Over 60 Prison Sentences Expired Due to Lack of Cell Space Skip to content
Photo: Golli. Hólmsheiði Prison.

Over 60 Prison Sentences Expired Due to Lack of Cell Space

Roughly sixty prison sentences have expired over the past three years owing to shortage of prison cells, RÚV reports. At a session before Parliament yesterday, members of the opposition expressed concern over the state of the country’s prison system.

Deterrance rendered ineffective

Yesterday, Helga Vala Helgadóttir, MP for the Social Democratic Alliance, opened the discussion on prison affairs before Parliament. Roughly 300 people, of which 279 men, are on prison wait lists. According to Helga Vala, the state of affairs is unacceptable, both for victims and perpetrators:

“The aim of legislation on the enforcement of sentences is that sentences be served safely and efficiently in order to deter, whether by particular or general means, criminal offences; however, such a thing can hardly be effective when prisoners cannot begin serving their sentences and when victims must watch perpetrators walk the streets as if they had done nothing wrong. Furthermore, convicted individuals cannot begin to rebuild their lives or must simply trust that their prison sentences expire so that they don’t need to serve time. These are terrible messages to send to society,” Helga Vala stated.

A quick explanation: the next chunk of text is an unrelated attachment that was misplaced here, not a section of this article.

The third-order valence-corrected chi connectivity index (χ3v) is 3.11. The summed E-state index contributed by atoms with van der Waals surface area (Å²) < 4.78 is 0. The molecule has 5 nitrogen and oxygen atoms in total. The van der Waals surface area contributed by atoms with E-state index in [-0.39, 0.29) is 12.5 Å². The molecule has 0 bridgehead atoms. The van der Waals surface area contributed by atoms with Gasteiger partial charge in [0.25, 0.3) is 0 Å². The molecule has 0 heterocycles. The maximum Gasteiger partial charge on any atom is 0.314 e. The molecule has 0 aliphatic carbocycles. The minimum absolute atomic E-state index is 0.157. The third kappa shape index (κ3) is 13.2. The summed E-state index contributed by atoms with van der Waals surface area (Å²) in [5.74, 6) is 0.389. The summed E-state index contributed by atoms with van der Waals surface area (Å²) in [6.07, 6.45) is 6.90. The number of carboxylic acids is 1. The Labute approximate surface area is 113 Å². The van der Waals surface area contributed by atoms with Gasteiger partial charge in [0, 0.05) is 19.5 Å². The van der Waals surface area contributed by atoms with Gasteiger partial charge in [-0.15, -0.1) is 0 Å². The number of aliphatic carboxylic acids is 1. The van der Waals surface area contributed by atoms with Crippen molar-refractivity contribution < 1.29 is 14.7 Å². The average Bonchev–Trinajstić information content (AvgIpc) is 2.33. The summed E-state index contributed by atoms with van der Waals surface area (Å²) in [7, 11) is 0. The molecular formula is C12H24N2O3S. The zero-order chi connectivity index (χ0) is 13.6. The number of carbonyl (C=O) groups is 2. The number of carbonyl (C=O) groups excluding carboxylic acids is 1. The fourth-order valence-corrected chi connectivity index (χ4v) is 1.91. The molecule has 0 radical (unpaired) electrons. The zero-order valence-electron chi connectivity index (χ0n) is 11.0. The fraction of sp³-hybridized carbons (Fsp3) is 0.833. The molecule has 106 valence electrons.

Sigmundur Davíð Gunnlaugsson, Chair of the Centre Party, echoed Helga’s sentiments:

“Although we sometimes use the phrase human-rights violation rather freely, I would categorise it in these terms: that someone has been sentenced – with all the subsequent consequences on the individual – but must wait in uncertainty as to when that sentence begins,” Sigmundur remarked.

Sixty-four prison sentences expired since beginning of 2020

As noted by RÚV, since the start of 2020, 64 prison sentences have expired owing to a shortage of cell space. The COVID pandemic played a significant role but also a lack of government funding. The prison system will receive an increase of ISK 250 million ($1.8 million / €1.7 million) according to a bill to amend next year’s budget as proposed by the Minister of Finance.

Just Minister Jón Gunnar states that this will completely alter the state of affairs:

“One must also consider what the prison authorities are dealing with, namely longer sentences, a greater number of sentences, and a significant increase in the number of individuals being kept in police custody, which wasn’t entirely expected, and which has served to complicate matters. A working group was appointed to review operations and to offer proposals on how to shorten waiting lists. They’re working on it, and once that work is finished, we’ll have a foundation from which to increase the budget and the number of prison guards, and also to operate our prisons more efficiently. This will, of course, be of great help,” Jón stated.

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